150 Lonsdale St, Melbourne

In the month of October 2016, one of the buildings from the Buildings Alive program which showed outstanding results was 150 Lonsdale Street in Melbourne. Take a look at its results, and the strategies used to achieve them!

Building Bio

  • A-grade commercial office tower
  • NLA: 28,755m²
  • Floors: 29
  • Built: 1974, refurbished
  • Central core floor plates ~1,125 m²
  • Location: Melbourne CBD
  • Owner: Charter Hall
  • Facilities manager: Knight Frank
  • Building services contractor: A.G. Coombs
  • Commenced with Buildings Alive’s REF Service: 20 March 2014

Performance Summary

October Results

A sample day in October

This graph, taken from one of 150 Lonsdale’s daily REF messages, shows the reduction in electricity consumption between 20th October (blue line), and a comparable recent day (27th October 2015, red line) and REF’s expected profile (green line). REF performance monitoring shows a noticeable improvement in October.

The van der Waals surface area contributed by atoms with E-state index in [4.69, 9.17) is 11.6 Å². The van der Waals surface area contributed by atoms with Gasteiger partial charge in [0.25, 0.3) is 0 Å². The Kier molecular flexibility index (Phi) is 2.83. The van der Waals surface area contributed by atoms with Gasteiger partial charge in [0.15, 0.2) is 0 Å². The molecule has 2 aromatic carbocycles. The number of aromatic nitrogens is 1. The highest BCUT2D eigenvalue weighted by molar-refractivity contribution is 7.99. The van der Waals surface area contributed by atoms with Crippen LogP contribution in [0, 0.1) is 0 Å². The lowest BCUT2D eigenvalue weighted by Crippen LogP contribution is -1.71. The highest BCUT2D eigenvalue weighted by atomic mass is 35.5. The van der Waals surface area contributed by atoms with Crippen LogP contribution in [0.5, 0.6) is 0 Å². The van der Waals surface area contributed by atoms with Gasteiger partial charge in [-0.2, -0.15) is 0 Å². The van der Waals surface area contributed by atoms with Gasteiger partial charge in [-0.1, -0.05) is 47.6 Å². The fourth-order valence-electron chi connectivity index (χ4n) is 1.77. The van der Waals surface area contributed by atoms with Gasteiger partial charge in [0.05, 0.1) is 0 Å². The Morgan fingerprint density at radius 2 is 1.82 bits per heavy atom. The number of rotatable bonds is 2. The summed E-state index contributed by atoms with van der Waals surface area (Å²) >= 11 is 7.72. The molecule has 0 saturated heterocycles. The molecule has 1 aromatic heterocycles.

Sample Day

Strategies for success

The facilities management team and building services contractors worked with Buildings Alive’s engineers to improve building efficiency. Primary focus was on the air handling system that continually mixes air from a hot deck and cold deck. Significant energy savings were made through improvements including:

  • Introduction of static pressure reset to the air handling units
  • Adding dampers to the hot deck ductwork, to separate heating and cooling modes
  • Improvements to the supply air control strategy
  • Chiller and boiler outside air based temperature lockouts
  • Seasonal floor set point changes

Long term performance

While 150 Lonsdale Street has shown impressive performance in October 2016, this is really just continuation (and stepping up) of a longer term trend.

Since Buildings Alive’s service commenced in March 2014, 150 Lonsdale Street has saved a total of $90,585 on their electricity bills, and 569 tonnes of greenhouse gas emissions.

These results can be seen below in the graph of energy usage. Lines in red represent an increase in energy usage compared to baseline, and lines in green represent a decrease, or improvement. The dotted line shows the “moving average” saving which by the end of October had reached an incredible 42%.

Modelling period